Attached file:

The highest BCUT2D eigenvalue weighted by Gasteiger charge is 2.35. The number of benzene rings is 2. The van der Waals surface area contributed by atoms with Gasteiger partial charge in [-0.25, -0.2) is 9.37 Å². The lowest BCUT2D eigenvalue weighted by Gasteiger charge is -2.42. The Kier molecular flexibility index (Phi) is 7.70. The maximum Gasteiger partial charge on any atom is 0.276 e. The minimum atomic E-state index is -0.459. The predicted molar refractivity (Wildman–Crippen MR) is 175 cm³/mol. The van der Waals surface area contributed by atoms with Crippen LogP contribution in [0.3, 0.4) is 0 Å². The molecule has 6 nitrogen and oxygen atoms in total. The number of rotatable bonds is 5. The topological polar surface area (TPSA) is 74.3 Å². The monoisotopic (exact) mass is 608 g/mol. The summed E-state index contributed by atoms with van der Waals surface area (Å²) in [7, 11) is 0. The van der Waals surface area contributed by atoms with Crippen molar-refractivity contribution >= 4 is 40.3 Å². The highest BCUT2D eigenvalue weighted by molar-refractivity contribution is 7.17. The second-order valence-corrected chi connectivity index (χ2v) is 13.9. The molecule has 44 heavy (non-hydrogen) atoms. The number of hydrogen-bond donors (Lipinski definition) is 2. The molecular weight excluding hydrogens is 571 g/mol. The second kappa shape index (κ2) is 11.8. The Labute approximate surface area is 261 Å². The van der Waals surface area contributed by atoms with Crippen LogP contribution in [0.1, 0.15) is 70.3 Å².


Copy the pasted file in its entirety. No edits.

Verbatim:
The highest BCUT2D eigenvalue weighted by Gasteiger charge is 2.35. The number of benzene rings is 2. The van der Waals surface area contributed by atoms with Gasteiger partial charge in [-0.25, -0.2) is 9.37 Å². The lowest BCUT2D eigenvalue weighted by Gasteiger charge is -2.42. The Kier molecular flexibility index (Phi) is 7.70. The maximum Gasteiger partial charge on any atom is 0.276 e. The minimum atomic E-state index is -0.459. The predicted molar refractivity (Wildman–Crippen MR) is 175 cm³/mol. The van der Waals surface area contributed by atoms with Crippen LogP contribution in [0.3, 0.4) is 0 Å². The molecule has 6 nitrogen and oxygen atoms in total. The number of rotatable bonds is 5. The topological polar surface area (TPSA) is 74.3 Å². The monoisotopic (exact) mass is 608 g/mol. The summed E-state index contributed by atoms with van der Waals surface area (Å²) in [7, 11) is 0. The van der Waals surface area contributed by atoms with Crippen molar-refractivity contribution >= 4 is 40.3 Å². The highest BCUT2D eigenvalue weighted by molar-refractivity contribution is 7.17. The second-order valence-corrected chi connectivity index (χ2v) is 13.9. The molecule has 44 heavy (non-hydrogen) atoms. The number of hydrogen-bond donors (Lipinski definition) is 2. The molecular weight excluding hydrogens is 571 g/mol. The second kappa shape index (κ2) is 11.8. The Labute approximate surface area is 261 Å². The van der Waals surface area contributed by atoms with Crippen LogP contribution in [0.1, 0.15) is 70.3 Å².